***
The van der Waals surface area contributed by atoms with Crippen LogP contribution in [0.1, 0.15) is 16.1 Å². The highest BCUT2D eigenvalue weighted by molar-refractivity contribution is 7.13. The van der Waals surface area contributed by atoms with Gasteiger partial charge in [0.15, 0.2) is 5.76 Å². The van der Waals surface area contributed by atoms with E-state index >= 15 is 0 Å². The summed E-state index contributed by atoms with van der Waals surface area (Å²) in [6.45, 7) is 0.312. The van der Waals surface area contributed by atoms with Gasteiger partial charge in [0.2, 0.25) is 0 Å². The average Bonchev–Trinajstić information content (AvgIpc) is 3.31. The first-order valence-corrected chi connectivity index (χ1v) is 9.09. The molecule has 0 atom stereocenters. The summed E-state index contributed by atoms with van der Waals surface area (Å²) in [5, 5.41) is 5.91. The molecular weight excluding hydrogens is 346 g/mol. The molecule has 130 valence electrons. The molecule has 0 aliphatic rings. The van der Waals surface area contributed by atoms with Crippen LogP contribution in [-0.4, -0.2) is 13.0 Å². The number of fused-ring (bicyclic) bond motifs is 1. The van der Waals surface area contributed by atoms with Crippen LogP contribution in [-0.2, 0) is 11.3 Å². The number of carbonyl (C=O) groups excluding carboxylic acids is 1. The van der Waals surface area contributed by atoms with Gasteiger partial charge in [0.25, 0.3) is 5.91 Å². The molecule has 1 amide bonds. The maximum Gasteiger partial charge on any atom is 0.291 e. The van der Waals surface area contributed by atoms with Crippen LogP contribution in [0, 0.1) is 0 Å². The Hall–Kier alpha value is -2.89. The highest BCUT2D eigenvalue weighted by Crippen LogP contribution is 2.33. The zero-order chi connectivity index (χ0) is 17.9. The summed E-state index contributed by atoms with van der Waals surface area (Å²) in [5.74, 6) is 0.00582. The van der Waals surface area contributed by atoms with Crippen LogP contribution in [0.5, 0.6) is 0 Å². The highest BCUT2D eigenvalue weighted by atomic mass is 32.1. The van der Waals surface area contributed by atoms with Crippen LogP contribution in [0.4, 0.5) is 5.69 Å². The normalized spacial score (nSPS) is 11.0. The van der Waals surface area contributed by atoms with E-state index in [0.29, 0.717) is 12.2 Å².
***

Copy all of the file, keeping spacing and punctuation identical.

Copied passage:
The van der Waals surface area contributed by atoms with Crippen LogP contribution in [0.1, 0.15) is 16.1 Å². The highest BCUT2D eigenvalue weighted by molar-refractivity contribution is 7.13. The van der Waals surface area contributed by atoms with Gasteiger partial charge in [0.15, 0.2) is 5.76 Å². The van der Waals surface area contributed by atoms with E-state index >= 15 is 0 Å². The summed E-state index contributed by atoms with van der Waals surface area (Å²) in [6.45, 7) is 0.312. The van der Waals surface area contributed by atoms with Gasteiger partial charge in [0.2, 0.25) is 0 Å². The average Bonchev–Trinajstić information content (AvgIpc) is 3.31. The first-order valence-corrected chi connectivity index (χ1v) is 9.09. The molecule has 0 atom stereocenters. The summed E-state index contributed by atoms with van der Waals surface area (Å²) in [5, 5.41) is 5.91. The molecular weight excluding hydrogens is 346 g/mol. The molecule has 130 valence electrons. The molecule has 0 aliphatic rings. The van der Waals surface area contributed by atoms with Crippen LogP contribution in [-0.4, -0.2) is 13.0 Å². The number of fused-ring (bicyclic) bond motifs is 1. The van der Waals surface area contributed by atoms with Crippen LogP contribution in [-0.2, 0) is 11.3 Å². The number of carbonyl (C=O) groups excluding carboxylic acids is 1. The van der Waals surface area contributed by atoms with Gasteiger partial charge in [0.25, 0.3) is 5.91 Å². The molecule has 1 amide bonds. The maximum Gasteiger partial charge on any atom is 0.291 e. The van der Waals surface area contributed by atoms with Crippen LogP contribution in [0, 0.1) is 0 Å². The Hall–Kier alpha value is -2.89. The highest BCUT2D eigenvalue weighted by Crippen LogP contribution is 2.33. The zero-order chi connectivity index (χ0) is 17.9. The summed E-state index contributed by atoms with van der Waals surface area (Å²) in [5.74, 6) is 0.00582. The van der Waals surface area contributed by atoms with Crippen LogP contribution in [0.5, 0.6) is 0 Å². The highest BCUT2D eigenvalue weighted by atomic mass is 32.1. The van der Waals surface area contributed by atoms with Crippen LogP contribution in [0.4, 0.5) is 5.69 Å². The normalized spacial score (nSPS) is 11.0. The van der Waals surface area contributed by atoms with E-state index in [0.29, 0.717) is 12.2 Å².